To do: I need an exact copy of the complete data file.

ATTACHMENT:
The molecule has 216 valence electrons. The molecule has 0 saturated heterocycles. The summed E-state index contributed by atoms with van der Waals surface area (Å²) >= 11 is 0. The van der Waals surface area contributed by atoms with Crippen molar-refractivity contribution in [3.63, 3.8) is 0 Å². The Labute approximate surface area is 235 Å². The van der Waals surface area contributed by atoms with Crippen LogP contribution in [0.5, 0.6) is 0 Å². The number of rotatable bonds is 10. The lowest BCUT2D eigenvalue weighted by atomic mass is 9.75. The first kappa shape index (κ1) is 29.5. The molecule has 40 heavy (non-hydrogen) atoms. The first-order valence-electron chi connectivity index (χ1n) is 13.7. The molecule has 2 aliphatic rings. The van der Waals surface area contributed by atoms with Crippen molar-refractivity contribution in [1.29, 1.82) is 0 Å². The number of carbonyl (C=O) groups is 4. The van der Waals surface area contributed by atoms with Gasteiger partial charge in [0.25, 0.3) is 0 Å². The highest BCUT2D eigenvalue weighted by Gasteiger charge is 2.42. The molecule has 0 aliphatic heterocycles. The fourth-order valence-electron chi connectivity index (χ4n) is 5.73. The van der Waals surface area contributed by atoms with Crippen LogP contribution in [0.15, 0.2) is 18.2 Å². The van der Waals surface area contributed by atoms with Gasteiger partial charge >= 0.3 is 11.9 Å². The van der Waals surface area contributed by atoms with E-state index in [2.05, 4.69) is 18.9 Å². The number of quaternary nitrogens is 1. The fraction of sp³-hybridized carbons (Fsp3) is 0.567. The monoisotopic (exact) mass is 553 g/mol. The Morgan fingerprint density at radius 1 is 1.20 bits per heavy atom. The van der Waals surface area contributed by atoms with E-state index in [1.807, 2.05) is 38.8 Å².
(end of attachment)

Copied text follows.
The molecule has 216 valence electrons. The molecule has 0 saturated heterocycles. The summed E-state index contributed by atoms with van der Waals surface area (Å²) >= 11 is 0. The van der Waals surface area contributed by atoms with Crippen molar-refractivity contribution in [3.63, 3.8) is 0 Å². The Labute approximate surface area is 235 Å². The van der Waals surface area contributed by atoms with Crippen LogP contribution in [0.5, 0.6) is 0 Å². The number of rotatable bonds is 10. The lowest BCUT2D eigenvalue weighted by atomic mass is 9.75. The first kappa shape index (κ1) is 29.5. The molecule has 40 heavy (non-hydrogen) atoms. The first-order valence-electron chi connectivity index (χ1n) is 13.7. The molecule has 2 aliphatic rings. The van der Waals surface area contributed by atoms with Crippen molar-refractivity contribution in [1.29, 1.82) is 0 Å². The number of carbonyl (C=O) groups is 4. The van der Waals surface area contributed by atoms with Gasteiger partial charge in [0.25, 0.3) is 0 Å². The highest BCUT2D eigenvalue weighted by Gasteiger charge is 2.42. The molecule has 0 aliphatic heterocycles. The fourth-order valence-electron chi connectivity index (χ4n) is 5.73. The van der Waals surface area contributed by atoms with Crippen LogP contribution in [0.15, 0.2) is 18.2 Å². The van der Waals surface area contributed by atoms with Gasteiger partial charge >= 0.3 is 11.9 Å². The van der Waals surface area contributed by atoms with E-state index in [2.05, 4.69) is 18.9 Å². The number of quaternary nitrogens is 1. The fraction of sp³-hybridized carbons (Fsp3) is 0.567. The monoisotopic (exact) mass is 553 g/mol. The Morgan fingerprint density at radius 1 is 1.20 bits per heavy atom. The van der Waals surface area contributed by atoms with E-state index in [1.807, 2.05) is 38.8 Å².